Ethan Waldman 19:23


Lazrin Schenck 19:24

And then this summer is I have plans to bring hot water out to outdoor shower and build a sauna so I'm trying to like make the land even more usable and more enjoyable. So once I brought the water into the garage, I then also redid all the electrical, the current electrical situation. Again it was far from what I would ever feel comfortable with. It was ratchet strapped into the ground with duct tape and it was it was pretty sketchy. So completely took out all of that. The electrical that was there and then just had the new completely new line run from the pole. Hold, which is at the very top of my road, which is right on my property basically, again, right to the garage. So now everything basically the garage supplies everything to the property that I have now. And then also within that week, of all the trees I cleared, I probably opened up probably 75 feet more of open space from the yard. And so I ended up there's a, there's a lot of springs that feed my property. And so I actually just ended up building a pond because I had the excavator and and so that's been fun. And so it's a brings deer and birds, and there's a lot of frogs.

Ethan Waldman 20:32


Lazrin Schenck 20:32

And it's just nice to kind of hear that water trickle I built kind of like a waterfall, the outlet. That's it, there's always it's always being fed.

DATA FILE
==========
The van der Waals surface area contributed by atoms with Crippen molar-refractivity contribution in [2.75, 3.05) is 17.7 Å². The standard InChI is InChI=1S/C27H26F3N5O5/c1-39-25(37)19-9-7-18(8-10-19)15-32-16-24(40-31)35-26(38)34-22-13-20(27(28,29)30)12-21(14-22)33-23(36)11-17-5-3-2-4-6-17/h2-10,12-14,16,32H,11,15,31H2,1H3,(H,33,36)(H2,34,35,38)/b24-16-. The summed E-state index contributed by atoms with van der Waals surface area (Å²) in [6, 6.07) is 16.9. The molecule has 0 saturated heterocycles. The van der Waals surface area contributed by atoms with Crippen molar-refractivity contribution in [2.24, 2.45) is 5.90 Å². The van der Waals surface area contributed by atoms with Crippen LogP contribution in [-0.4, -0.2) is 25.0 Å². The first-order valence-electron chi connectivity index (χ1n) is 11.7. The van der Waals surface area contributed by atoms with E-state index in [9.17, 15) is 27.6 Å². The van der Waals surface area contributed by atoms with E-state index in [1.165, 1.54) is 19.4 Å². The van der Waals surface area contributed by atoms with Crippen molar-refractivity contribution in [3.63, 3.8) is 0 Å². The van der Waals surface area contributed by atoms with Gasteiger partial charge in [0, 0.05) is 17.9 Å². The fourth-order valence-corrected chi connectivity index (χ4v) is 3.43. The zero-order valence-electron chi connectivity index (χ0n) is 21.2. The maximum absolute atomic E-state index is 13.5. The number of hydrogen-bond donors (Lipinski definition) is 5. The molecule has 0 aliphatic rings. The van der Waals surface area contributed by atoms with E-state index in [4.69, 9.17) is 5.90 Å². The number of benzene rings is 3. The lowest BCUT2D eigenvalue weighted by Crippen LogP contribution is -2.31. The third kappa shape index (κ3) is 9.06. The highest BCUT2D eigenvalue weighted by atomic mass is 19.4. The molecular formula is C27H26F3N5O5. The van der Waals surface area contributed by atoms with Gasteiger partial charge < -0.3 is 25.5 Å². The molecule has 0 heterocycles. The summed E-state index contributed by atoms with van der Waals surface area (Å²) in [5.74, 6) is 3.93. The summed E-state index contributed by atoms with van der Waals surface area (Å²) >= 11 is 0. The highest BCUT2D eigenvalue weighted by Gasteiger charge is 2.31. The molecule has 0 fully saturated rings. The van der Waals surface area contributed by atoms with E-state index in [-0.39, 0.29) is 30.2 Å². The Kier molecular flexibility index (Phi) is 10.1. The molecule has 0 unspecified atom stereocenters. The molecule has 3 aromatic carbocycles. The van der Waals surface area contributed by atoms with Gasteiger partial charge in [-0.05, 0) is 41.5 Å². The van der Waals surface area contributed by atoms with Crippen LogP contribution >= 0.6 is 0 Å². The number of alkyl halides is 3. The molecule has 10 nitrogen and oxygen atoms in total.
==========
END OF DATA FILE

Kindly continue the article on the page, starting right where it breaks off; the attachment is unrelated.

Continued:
Ethan Waldman 20:39


Lazrin Schenck 20:40

And I think that's like to go on off on a tangent here. That's one of the things I love about the tiny houses. It's small. I do love it, I love being inside it. But it forces me outside more. And so it's so fun to invest so much time and energy and money into the land. Because I enjoy it, my friends enjoy it. And so those are the little features that I've added. And I plan to do a lot more this summer. Just make you be able to enjoy Vermont what Vermont has to offer during the months that you can be outside. And I think that's one of the beauties of a tiny house. Is that because it's so inexpensive, that you can if you want to prioritize money to continue to expand what activities and enjoyment you can get out of the property if you do own it.

Ethan Waldman 21:22

Yeah, absolutely. And, you know, somebody listening to this conversation might assume that you, you know, we're already a professional trades person based just based on what you've talked about doing to the property into the house? Did you have these skills before you started on this journey? Or how did you approach learning what you needed to learn to do all this?